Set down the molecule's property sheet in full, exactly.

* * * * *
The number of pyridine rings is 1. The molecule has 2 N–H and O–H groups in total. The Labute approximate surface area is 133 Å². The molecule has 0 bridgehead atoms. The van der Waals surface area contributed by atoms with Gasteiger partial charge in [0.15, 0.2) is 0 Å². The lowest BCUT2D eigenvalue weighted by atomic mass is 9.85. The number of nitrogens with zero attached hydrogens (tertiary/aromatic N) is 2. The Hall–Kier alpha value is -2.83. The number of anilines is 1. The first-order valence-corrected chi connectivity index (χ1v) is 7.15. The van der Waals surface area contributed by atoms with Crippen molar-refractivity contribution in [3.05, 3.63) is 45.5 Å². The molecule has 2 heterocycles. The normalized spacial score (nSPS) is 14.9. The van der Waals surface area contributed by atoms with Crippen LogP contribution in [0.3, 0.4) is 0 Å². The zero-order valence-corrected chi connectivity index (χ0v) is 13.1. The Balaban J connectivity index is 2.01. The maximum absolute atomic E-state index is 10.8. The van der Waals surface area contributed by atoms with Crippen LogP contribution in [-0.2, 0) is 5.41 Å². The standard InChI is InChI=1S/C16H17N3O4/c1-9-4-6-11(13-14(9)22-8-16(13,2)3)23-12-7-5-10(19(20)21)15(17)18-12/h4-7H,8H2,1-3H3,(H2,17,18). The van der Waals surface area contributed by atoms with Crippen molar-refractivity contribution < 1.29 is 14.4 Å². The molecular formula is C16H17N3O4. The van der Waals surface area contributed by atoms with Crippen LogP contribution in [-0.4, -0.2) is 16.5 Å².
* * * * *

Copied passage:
The number of pyridine rings is 1. The molecule has 2 N–H and O–H groups in total. The Labute approximate surface area is 133 Å². The molecule has 0 bridgehead atoms. The van der Waals surface area contributed by atoms with Gasteiger partial charge in [0.15, 0.2) is 0 Å². The lowest BCUT2D eigenvalue weighted by atomic mass is 9.85. The number of nitrogens with zero attached hydrogens (tertiary/aromatic N) is 2. The Hall–Kier alpha value is -2.83. The number of anilines is 1. The first-order valence-corrected chi connectivity index (χ1v) is 7.15. The van der Waals surface area contributed by atoms with Crippen molar-refractivity contribution in [3.05, 3.63) is 45.5 Å². The molecule has 2 heterocycles. The normalized spacial score (nSPS) is 14.9. The van der Waals surface area contributed by atoms with Crippen LogP contribution in [0.3, 0.4) is 0 Å². The zero-order valence-corrected chi connectivity index (χ0v) is 13.1. The Balaban J connectivity index is 2.01. The maximum absolute atomic E-state index is 10.8. The van der Waals surface area contributed by atoms with Crippen LogP contribution in [-0.2, 0) is 5.41 Å². The standard InChI is InChI=1S/C16H17N3O4/c1-9-4-6-11(13-14(9)22-8-16(13,2)3)23-12-7-5-10(19(20)21)15(17)18-12/h4-7H,8H2,1-3H3,(H2,17,18). The van der Waals surface area contributed by atoms with Crippen molar-refractivity contribution < 1.29 is 14.4 Å². The molecular formula is C16H17N3O4. The van der Waals surface area contributed by atoms with Crippen LogP contribution in [-0.4, -0.2) is 16.5 Å².